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Sotra, socialna trgovina, Maribor
Low-income customers were able to buy products at affordable prices at Sotra, and its employees were former jobseekers who found it particularly difficult to find work. Photo: Vesna Martinec

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Maribor's only charity grocery closing permanently

The concept of donating surplus food fails to take off
11. November 2017 ob 12:50
Maribor - MMC RTV SLO

Although Sotra, Maribor's only charity store, remained in business for more than three years and had been among success stories of social entrepreneurship, it is about to close. According to its founder, the Šent Society, the social enterprise has gone bankrupt but all debts to suppliers and liabilities to employees will be settled.

Low-income customers were able to buy products at affordable prices at Sotra, and its employees were former jobseekers who found it particularly difficult to find work. The Šent Society opened the shop four years ago after receiving 300,000 euros of European as well as state non-refundable funds. When co-financing came to a close, the charity grocery ran into financial trouble due to rent at a market price as well as too high retailers’ prices. Therefore, Sotra closed in July and was considering moving to rent-free premises owned by the municipality. Šent, however, now estimates that not even this would work.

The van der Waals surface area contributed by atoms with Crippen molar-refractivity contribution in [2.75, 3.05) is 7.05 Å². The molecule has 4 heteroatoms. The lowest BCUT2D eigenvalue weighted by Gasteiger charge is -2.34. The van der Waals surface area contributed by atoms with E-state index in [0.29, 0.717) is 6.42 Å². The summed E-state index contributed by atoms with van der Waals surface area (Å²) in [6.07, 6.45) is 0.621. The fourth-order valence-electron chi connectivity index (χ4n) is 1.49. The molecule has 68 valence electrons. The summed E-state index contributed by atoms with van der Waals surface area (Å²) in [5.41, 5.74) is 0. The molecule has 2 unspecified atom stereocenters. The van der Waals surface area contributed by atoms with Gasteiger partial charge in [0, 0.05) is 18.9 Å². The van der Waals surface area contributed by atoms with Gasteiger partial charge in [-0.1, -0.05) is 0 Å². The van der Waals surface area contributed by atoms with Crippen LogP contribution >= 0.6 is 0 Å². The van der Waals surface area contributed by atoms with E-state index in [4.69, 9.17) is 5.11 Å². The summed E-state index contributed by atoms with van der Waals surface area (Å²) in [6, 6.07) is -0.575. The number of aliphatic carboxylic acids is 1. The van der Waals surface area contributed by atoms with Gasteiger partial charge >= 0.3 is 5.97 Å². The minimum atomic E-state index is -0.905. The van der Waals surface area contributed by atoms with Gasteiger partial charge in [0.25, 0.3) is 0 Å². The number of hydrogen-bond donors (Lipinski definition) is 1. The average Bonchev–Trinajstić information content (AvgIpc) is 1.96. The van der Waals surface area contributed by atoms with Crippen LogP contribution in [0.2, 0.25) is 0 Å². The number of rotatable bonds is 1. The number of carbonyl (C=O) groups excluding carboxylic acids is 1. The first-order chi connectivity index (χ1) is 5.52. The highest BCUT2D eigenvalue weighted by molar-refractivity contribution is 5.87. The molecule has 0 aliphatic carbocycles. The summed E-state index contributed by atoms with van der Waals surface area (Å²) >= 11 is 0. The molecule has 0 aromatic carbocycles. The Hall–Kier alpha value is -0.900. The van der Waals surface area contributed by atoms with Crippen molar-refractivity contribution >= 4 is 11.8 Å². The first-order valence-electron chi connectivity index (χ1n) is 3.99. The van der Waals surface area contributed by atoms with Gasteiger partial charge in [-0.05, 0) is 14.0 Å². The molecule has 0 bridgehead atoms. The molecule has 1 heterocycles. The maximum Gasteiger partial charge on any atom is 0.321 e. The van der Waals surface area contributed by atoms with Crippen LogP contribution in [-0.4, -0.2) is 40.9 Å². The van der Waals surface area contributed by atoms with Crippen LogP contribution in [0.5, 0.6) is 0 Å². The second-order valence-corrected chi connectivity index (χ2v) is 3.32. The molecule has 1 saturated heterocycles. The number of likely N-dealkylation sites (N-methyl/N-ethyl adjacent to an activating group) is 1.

According to Šent’s vice-president Edo Belak: “The shop could operate if it received additional financing, but we’ve decided not to pursue the matter.” Belak emphasizes that the concept of a charity grocery is modelled upon similar shops across Europe, which are based solely on surplus that is created by producers or suppliers, yet the concept has failed to take off in Slovenia.

Sotra owes its suppliers 20,000 euros. Since they refuse to write it off, Šent will cover the debt as well as all liabilities towards the employees and 620 euros owed to the Upornik charity society. The head of Upornik Boris Krabonja is disappointed that Sotra is closing and warns it will be a great loss for the poor as well as the shop’s employees who come from marginalised social groups and face difficulties in finding work. Krabonja argues that the government should do more to preserve the charity shop in north-eastern Slovenia by encouraging suppliers to donate rather than having the shop buy products at the same or only slightly lower prices than other grocers.

Nearly 5,000 low-income people owned a card that enabled purchases in Sotra at discounted prices. Toward the end of its operation, the shop had four employees, out of which three were not easily employable.

Vesna Martinec, Radio Maribor; translated by K. Z.